Mary Lou Williams (born Mary Elfrieda Scruggs; May 8, 1910 – May 28, 1981) was an American jazz pianist, arranger, and composer. She wrote hundreds of compositions and arrangements and recorded more than one hundred records (in 78, 45, and LP versions). Williams wrote and arranged for Duke Ellington and Benny Goodman, and she was friend, mentor, and teacher to Thelonious Monk, Charlie Parker, Miles Davis, Tadd Dameron, Bud Powell, and Dizzy Gillespie.
In 1922, at the age of 12, she went on the Orpheum Circuit of theaters. During the following year she played with Duke Ellington and his early small band, the Washingtonians. One morning at three o’clock, she was playing with McKinney’s Cotton Pickers at Harlem’s Rhythm Club. Louis Armstrong entered the room and paused to listen to her. Williams shyly told what happened: “Louis picked me up and kissed me.
In 1942, Williams left the Twelve Clouds of Joy, returning to Pittsburgh. She was joined there by her bandmate Harold “Shorty” Baker, with whom she formed a six-piece ensemble that included Art Blakey on drums. After getting engaged in Cleveland, Baker left to join Duke Ellington’s orchestra. Williams joined the band in New York City, and they traveled to Baltimore to be married. She traveled with Ellington and helped arrange several tunes for him, including “Trumpet No End” (1946), her version of “Blue Skies” by Irving Berlin.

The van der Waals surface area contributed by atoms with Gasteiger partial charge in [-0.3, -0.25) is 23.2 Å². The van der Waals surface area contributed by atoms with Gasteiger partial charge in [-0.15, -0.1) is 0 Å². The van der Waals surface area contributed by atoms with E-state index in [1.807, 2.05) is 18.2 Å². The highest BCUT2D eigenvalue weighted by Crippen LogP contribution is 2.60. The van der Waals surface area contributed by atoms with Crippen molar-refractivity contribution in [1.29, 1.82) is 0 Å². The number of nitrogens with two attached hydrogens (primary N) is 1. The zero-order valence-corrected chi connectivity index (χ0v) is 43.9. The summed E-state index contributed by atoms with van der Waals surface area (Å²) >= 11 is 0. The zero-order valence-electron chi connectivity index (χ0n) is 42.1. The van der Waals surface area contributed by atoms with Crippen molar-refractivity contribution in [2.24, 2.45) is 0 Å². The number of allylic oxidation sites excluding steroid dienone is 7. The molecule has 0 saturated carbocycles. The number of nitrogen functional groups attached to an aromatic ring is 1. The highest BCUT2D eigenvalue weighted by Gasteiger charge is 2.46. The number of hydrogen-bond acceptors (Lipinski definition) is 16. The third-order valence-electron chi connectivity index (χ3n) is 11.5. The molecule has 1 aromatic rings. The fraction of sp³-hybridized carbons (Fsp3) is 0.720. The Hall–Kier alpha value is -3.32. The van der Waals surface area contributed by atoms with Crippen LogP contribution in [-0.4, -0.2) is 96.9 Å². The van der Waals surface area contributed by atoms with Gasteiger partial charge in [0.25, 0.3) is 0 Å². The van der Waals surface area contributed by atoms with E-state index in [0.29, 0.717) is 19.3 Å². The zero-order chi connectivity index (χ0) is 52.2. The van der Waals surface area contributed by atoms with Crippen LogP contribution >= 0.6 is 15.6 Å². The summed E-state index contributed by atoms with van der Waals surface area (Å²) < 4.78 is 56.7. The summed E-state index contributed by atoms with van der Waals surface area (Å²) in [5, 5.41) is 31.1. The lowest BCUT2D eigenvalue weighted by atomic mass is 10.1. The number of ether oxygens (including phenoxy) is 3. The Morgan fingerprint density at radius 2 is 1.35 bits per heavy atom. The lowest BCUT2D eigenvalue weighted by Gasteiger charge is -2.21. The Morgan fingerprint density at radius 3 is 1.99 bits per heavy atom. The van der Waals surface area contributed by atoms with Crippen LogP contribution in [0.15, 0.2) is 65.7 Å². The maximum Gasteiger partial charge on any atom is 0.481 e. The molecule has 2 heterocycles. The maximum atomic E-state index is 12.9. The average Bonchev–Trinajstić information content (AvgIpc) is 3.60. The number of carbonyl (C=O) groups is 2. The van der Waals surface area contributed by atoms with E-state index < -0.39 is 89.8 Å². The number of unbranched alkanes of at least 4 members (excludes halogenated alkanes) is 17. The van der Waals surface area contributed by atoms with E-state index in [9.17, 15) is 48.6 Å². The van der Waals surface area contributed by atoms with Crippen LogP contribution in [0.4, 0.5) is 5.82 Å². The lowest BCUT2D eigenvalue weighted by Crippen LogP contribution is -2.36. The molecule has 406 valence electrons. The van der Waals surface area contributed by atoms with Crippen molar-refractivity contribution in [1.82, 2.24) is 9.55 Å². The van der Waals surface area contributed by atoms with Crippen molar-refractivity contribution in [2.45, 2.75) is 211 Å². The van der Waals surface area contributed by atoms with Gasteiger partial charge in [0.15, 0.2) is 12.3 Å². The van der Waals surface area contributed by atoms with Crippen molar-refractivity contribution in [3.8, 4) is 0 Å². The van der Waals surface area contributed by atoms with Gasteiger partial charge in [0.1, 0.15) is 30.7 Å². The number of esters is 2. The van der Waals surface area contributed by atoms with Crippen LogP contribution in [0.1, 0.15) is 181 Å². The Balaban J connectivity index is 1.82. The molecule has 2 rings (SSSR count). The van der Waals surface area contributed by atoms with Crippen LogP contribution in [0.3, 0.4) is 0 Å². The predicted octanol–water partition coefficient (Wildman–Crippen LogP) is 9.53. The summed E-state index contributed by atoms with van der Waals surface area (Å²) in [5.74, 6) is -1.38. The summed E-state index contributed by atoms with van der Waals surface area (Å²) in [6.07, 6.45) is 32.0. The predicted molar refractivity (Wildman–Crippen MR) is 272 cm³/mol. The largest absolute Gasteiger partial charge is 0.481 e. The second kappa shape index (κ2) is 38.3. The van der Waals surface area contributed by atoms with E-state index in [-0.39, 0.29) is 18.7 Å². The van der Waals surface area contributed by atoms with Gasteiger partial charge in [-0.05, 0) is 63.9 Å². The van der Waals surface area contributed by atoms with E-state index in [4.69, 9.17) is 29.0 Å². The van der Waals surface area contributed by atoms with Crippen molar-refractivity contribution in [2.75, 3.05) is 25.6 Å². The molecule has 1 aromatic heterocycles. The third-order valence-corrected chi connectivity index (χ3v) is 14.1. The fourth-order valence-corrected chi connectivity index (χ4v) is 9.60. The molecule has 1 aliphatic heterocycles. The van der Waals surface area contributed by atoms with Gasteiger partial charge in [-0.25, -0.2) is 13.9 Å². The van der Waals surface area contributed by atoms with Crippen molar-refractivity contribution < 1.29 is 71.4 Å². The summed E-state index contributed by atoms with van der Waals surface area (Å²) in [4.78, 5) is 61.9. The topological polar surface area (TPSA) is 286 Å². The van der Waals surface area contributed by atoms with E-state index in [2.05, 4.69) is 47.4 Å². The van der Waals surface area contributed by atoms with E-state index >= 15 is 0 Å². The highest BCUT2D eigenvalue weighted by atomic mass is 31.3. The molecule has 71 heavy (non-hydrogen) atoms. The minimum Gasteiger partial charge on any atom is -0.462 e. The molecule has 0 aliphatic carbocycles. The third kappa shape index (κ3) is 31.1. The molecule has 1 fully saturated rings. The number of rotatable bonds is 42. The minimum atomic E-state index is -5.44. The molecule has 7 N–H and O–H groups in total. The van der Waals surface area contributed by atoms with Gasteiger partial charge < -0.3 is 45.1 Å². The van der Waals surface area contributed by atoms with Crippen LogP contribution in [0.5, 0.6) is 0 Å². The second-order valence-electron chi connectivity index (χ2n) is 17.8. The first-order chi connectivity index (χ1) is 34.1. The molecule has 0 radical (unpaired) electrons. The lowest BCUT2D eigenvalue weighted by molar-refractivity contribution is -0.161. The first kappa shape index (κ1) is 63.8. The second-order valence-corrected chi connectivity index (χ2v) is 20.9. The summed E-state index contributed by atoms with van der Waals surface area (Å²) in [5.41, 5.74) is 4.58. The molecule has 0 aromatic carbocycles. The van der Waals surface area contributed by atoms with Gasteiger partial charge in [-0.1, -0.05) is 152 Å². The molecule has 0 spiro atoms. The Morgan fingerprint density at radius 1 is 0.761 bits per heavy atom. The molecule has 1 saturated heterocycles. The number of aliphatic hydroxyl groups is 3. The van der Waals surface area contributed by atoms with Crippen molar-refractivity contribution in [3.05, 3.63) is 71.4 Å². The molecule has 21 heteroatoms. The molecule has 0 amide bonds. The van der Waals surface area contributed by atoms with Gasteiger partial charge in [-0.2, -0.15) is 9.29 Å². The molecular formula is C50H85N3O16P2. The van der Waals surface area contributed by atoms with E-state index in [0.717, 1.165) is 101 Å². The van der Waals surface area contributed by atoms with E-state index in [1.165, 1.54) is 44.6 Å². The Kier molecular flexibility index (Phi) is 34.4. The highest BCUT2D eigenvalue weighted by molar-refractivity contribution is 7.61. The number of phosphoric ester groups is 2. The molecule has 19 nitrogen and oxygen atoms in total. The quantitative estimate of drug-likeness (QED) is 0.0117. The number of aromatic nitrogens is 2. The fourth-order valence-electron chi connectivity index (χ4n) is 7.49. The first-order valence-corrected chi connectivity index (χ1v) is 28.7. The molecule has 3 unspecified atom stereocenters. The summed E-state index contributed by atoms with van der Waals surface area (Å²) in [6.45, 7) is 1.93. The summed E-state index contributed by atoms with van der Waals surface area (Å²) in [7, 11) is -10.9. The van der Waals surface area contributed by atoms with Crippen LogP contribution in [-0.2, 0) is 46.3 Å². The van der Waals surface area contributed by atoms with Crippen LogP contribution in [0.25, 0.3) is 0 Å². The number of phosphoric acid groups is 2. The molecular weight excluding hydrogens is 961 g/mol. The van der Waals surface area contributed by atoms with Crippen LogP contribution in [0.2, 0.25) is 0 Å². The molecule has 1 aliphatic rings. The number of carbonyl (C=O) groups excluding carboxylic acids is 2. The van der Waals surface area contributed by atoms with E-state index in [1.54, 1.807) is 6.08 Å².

Mary Lou Williams was an African American jazz pianist, composer, and arranger who wrote hundreds of compositions and arrangements and recorded over one hundred records. Williams was born as Mary Elfireda Scruggs on May 8, 1910 in Atlanta, Georgia, but grew up in Pittsburgh, Pennsylvania.
After her hiatus, her first piece was a Mass that she wrote and performed named Black Christ of the Andes (1963). Two short works, Anima Christi and Praise the Lord, were also released during this time. Williams made great efforts to perform his work in collaboration with the Youth Choir, including the “Mass of Mary Lou” held at St. Patrick’s Cathedral in New York City in April 1975. The jazz musician played at the church for the first time. She established a charitable organization and opened thrift stores in Harlem, directing the proceeds, along with ten percent of her own earnings, to musicians in need. As a 1964 Time article explained, “Mary Lou thinks of herself as a soul musician — a way of saying that she never strays far from melody and the blues, but deals sparingly in gospel harmony and rhythm. “I pray with my fingers when I play,” she says. I achieve a good “soul sound” by touching people’s souls.
In the 1980 novel A Confederacy of Dunces, Ignatius Reilly contemplates praying to Martin for aid in bringing social justice to the black workers at the New Orleans factory where he works. And in music, the first track of jazz pianist Mary Lou Williams’s album Black Christ of the Andes is titled “St. Martin De Porres”.
There are several Spanish and Mexican works regarding his life in cinema and television, starring Cuban actor Rene Muñoz, most of them referring to his mixed race, his miracles and his life of humility. The best known movies are Fray Escoba (Friar Broom) (1963) and Un mulato llamado Martin (A mulatto called Martin) (1975).